The German Genitive Case


In German, the genitive case serves several functions beyond indicating possession, and, like the nominative, accusative, and dative cases, it is marked by pronouns, articles and adjective endings. Both masculine and neuter singular nouns also receive endings, but neither feminine singular nouns nor any plural nouns do.

The genitive case in English or in German shows a relationship between two nouns. The noun in the genitive case modifies (tells us something about) the other noun. The first noun is part of, connected to, belongs to, or depends on the noun in the genitive case.

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The genitive case is typically the last of the four German cases learned by students and is used when a noun in a sentence belongs to another noun in the sentence. We can usually identify the genitive by thinking “of the” in English. For example: The color of the car is red. In this example “of the car” in German would be in the genitive case. We could also say “The car’s color”, which would also be the genitive. We can not use independent personal pronouns in the genitive. If a noun is in the genitive, we use the following definite, indefinite and negative articles, depending on the gender of the noun:

genitive only jpg
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The genitive case is the only case that can also change the spelling of the noun itself. Masculine and neutral nouns usually add “-s” or “-es”. Feminine and plural nouns do not change. If we need to express possession of the noun that belongs to another noun (the car of my son), then we use the possessive articles in the genitive below.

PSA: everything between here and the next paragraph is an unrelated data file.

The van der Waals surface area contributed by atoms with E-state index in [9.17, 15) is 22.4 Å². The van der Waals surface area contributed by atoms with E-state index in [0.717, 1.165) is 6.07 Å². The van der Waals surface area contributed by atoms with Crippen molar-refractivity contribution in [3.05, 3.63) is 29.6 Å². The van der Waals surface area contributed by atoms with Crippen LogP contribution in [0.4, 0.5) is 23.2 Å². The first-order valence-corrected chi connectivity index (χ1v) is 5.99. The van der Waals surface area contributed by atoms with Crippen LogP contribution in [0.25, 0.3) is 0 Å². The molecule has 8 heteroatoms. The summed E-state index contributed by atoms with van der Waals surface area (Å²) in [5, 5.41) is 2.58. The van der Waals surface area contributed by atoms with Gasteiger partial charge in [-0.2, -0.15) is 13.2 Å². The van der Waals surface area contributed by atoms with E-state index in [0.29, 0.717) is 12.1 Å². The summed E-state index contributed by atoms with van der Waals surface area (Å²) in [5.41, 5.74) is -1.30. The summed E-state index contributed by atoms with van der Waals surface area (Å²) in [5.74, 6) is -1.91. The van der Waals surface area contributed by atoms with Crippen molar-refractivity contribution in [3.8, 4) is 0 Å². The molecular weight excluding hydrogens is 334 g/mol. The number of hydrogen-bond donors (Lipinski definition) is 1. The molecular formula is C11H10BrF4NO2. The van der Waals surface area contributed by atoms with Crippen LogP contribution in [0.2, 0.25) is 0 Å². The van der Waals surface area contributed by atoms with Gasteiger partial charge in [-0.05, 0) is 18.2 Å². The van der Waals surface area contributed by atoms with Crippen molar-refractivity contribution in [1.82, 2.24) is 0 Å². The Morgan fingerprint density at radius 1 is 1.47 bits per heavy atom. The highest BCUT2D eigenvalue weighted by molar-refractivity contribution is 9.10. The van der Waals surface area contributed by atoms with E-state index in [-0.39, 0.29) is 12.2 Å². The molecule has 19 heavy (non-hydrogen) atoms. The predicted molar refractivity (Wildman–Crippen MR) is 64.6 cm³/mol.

Alternative to Genitive

It is important to note that, when indicating possession in German, the genitive case is not always used. In fact, the preposition ‘von’ is often used instead, which is translated as “of” in such cases. For example, to say “my sister’s book” in German, instead of “das Buch meines Bruders,” (genitive)  it could be phrased as “das Buch von meinem Bruder” using the dative preposition. Further, the use of ‘von’ is required when there is no article, for example:

Das Rauchen von Zigaretten ist strengst verboten.
Smoking cigarettes is strictly forbidden.

Genitive Possessives
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Nouns that are monosyllabic add ‘es’ to the end (e.g. der Hund → des Hundes); polysyllabic ones just add an ‘s,’ but there is an exception — any masculine or neuter noun that ends in an ‘s,’ ‘ss,’ ‘z,’ or ‘x’ must add an ‘-es’ (e.g. das Gesetz → des Gesetzes).
As far as the monosyllabic nouns that add ‘es,’ there is some variation in spoken German, in which some speakers do not add the ‘e’ before the ‘s.’ Thus, some will say “des Buches,” and others will say “des Buchs.”

Genitive Prepositions
There are some prepositions that will always trigger the genitive case. These can be used as prepositions of time or prepositions of place. 

genitivprpositionen jpg
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Sie hat mich innerhalb der Sprechstundenzeit angerufen. (time)
She called me inside of the consultation hours. 

Wir befinden uns innerhalb der Stadtgrenze. (place)
We are inside/within of the city boundaries. 

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